Simultaneously with the news that the town of Cedar Rapids, Iowa, unable to make progress against a typhoid epidemic, has asked for and received the help of the Federal Government, comes the suggestion from a reader of The Evening Sun that Baltimore do the same thing. Says he:
It seems a shame that the benefits of benevolent despotism should all go to our national wards, while our own citizens continue to suffer. Cuba has been cleaned up, the Philippines have been cleaned up, and even Panama, that ancient peep-hole, has been cleaned up. As a matter of fact, Panama is today a far healthier, cleaner and more comfortable city than Baltimore. Why not send for Colonel Gorgas and his men and give them full charge of the city for one year? In that time they would clean out and deodorize the harbor, stamp out the mosquito and the fly, purify the water supply, complete the sewerage system, abolish private cesspools, clean the alleys and the back yards, fumigate the slums and reduce the death rate by 40 per cent. And the resultant benefits would be lasting. Once Baltimore were actually clean--for the first time in its history!–it would be easy enough to keep it clean.
Not a bad idea, it must be confessed. When Colonel Gorgas went to Havana, Havana was almost as fragrant as the Back Basin. When he went to Panama, Panama was even worse. Now both cities are clean and odorless. Havana has a modern sewerage system, good drinking water and clean streets. Panama, despite the presence of thousands of darkies, has a death rate but little more then one-half that of Baltimore. Why should all these great benefits of civilization go to the dominions beyond the seas? Why can’t Baltimore, Philadelphia, New Orleans and other such ancient and unclean towns profit by them, too? The English cleaned up London before they tackled Calcutta, and the Germans cleaned up Berlin and their other big towns before they began laundering the Hottentots. Why does Uncle Sam proceed contrariwise?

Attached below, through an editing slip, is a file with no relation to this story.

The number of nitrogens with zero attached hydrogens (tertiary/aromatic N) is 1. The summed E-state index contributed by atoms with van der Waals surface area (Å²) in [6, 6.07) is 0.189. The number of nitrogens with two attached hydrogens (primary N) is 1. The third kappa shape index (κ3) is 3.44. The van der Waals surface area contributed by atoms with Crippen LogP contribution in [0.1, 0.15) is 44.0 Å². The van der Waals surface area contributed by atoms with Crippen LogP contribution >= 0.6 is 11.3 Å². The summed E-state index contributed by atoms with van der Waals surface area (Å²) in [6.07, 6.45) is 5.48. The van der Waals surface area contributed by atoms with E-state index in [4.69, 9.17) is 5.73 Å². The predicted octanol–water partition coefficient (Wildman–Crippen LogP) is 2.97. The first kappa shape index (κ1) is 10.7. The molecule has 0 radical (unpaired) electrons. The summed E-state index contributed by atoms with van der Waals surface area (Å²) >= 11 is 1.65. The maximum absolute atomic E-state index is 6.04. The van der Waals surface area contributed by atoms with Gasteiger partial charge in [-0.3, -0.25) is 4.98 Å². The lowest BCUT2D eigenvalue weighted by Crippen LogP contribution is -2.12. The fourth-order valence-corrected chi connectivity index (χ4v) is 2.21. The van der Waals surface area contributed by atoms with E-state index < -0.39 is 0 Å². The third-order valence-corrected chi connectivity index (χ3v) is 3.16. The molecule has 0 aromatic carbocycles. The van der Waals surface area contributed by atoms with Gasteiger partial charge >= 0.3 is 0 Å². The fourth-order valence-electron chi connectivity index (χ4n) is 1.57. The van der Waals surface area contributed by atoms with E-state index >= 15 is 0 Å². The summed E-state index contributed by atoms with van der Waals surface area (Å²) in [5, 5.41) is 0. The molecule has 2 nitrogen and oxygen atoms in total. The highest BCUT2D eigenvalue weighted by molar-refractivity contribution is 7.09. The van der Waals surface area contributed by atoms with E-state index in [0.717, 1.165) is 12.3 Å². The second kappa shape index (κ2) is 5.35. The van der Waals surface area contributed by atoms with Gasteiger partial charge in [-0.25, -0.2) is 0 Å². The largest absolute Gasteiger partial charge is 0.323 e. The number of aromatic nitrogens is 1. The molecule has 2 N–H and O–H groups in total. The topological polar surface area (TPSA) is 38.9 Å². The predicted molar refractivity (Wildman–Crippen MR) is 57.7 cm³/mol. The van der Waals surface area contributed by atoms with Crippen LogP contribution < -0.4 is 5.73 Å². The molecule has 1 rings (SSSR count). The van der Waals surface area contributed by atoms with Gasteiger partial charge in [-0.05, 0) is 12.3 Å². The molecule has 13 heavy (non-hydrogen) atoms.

Of course, it would cost a lot of money to bring Colonel Gorgas and his men to Baltimore. They do business on a big scale and without regard to the complaints of individuals. No doubt they would begin here by buying $1,000,000 worth of chloride of lime to dump into the harbor and another $1,000,000 worth to spread over the open dumps of West Baltimore. And then, perhaps, they would pull down 10,000 or 15,000 alley shanties and tear up 500 miles of filthy cobblestones, and set 10,000 catchpolls to the crazy work of catching mosquitoes and flies. It would cost a lot to do all these things--but let us not forget that it also costs a lot not to do them.
Imagine the emotions of a Southern merchant who comes to Baltimore late in the summer to lay in his winter goods! Imagine the joy which gurgles within him as he sails up the harbor on the savannah boat, coming closer and closer to the Back Basin. Finally–O delight of delights!–he is to the midst of it. That exhilarating miasma arises all about him, enwrapping him in its folds, caressing him with its kisses, penetrating the innermost recesses of his being. Certainly that adventure must put him in a mood to buy, and, what is better still, in a mood to come back again, and yet again. Certainly it must please him to be received so hospitably and in a manner so thoughtful and delicate and refined.
Boil your bathing water! Wallop the fly! Chase the skeet! Avoid the wine-cup! Send your money to the boomers!